Bangladesh has met, for the second time, all the three criteria for graduating from the Least Developed Country (LDC) and if everything goes right, will finally be graduated in 2026. The remarkable socio-economic development in the last decade has made Bangladesh eligible for this graduation. Graduation from the LDC group would mean relinquishing a wide variety of preferences and privileges currently enjoyed by Bangladesh.
As an LDC, the facilities Bangladesh enjoys can be classified into three groups: (i) preferential treatment, (ii) development assistance and technical cooperation and (iii) general support and other forms of assistance. The most severe shock is supposed to be felt in the country’s flagship sector, the export-oriented RMG industry: what will be the possible repercussion for LDC graduation on this sector?
In no sector will the implications of Bangladesh’s LDC graduation be felt more acutely, and in such impactful ways, as the RMG sector. Not only because the sector accounts for more than four-fifths of Bangladesh’s total export earnings, but also because RMG faces tariff peaks in almost all key markets of Bangladesh. For example, tariffs facing Bangladesh’s apparel are, on average, about 12 percent in the EU and 16-18 percent in Canada. Accordingly, the depth of preference erosion will be significantly high in the case of exports of RMG items from Bangladesh.
The Generalized System of Preferences (GSP) provides duty-free quota-free (DFQF) market access for Bangladesh. Under the “Everything but Arms” (EBA) initiative, the EU grants DFQF. The country may experience shortfall of 8-10% of its gross export revenue due to loss of DFQF which is almost $2.5 billion annually.
RMG will face the largest part of this loss as it constitutes the lion’s share of the country’s total export. According to the WTO Agreement on Subsidies and Countervailing Measures (SCM), Bangladesh will lose the flexibility to offer export incentives and subsidies to the exporters. In this context, the incentives the RMG industry is enjoying currently will no longer be available and that will pose pressure on the competitiveness and profitability of Bangladeshi companies.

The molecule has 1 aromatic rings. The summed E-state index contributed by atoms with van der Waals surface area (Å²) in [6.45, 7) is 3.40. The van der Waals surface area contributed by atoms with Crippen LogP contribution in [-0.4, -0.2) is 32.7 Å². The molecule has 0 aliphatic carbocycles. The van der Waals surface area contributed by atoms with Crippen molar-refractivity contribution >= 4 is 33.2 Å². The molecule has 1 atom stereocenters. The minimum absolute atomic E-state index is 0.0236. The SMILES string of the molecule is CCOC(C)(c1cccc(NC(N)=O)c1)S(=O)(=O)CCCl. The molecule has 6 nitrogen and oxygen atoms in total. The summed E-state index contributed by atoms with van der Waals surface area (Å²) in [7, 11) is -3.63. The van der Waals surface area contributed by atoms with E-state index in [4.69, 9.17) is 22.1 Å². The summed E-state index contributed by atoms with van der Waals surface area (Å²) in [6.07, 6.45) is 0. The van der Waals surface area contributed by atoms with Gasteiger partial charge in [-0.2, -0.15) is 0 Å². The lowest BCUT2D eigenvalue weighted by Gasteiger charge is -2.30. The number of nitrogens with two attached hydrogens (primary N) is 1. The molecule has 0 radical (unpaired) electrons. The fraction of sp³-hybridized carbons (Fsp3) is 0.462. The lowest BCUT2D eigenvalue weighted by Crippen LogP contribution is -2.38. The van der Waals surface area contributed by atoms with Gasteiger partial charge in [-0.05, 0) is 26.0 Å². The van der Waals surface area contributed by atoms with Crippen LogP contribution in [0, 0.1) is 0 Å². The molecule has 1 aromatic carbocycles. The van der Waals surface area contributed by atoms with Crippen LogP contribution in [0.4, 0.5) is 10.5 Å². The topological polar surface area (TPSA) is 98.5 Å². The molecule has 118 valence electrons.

After graduation, Bangladesh may get access to GSP+ facility in the European market. But it requires ratification of 27 international conventions (7 UN conventions on human rights, 8 ILO conventions on labor rights, 8 conventions on environment protection and 4 conventions on good governance) and two numerical criteria. Rules of origin (RoO) for preferential access of apparel exported by the LDCs tend to be highly LDC-friendly (e.g. only a single-stage conversion requirement in the EU and a flat 25% domestic value addition requirement in Canada).
Graduation to a developing country will mean that the RoO are going to be more stringent which will create new challenges for RMG sector. There will also be implications in the form of preference erosion currently enjoyed by Bangladesh as a member of regional trading arrangements such as the South Asia Free Trade Area (SAFTA), where India, for example, offers DFQF market access to the four LDC members for all products including the apparels or the LDC scheme run by China.
Some competitors of Bangladesh are going for aggressive regional trading arrangements (RTAs), with serious implications for our RMG sector. For example, the Vietnam-EU FTA will allow Vietnam, a major competitor of Bangladesh, duty free access to the European market. This will eliminate the preferential margin that Bangladesh currently enjoys vis-à-vis Vietnam, a developing country, in the EU market. Indeed, there may be a time, beyond 2027, when Vietnam’s apparels would have duty-free access to the EU market while apparels exported by Bangladesh would need to enter duty-paid (if the current scenario prevails).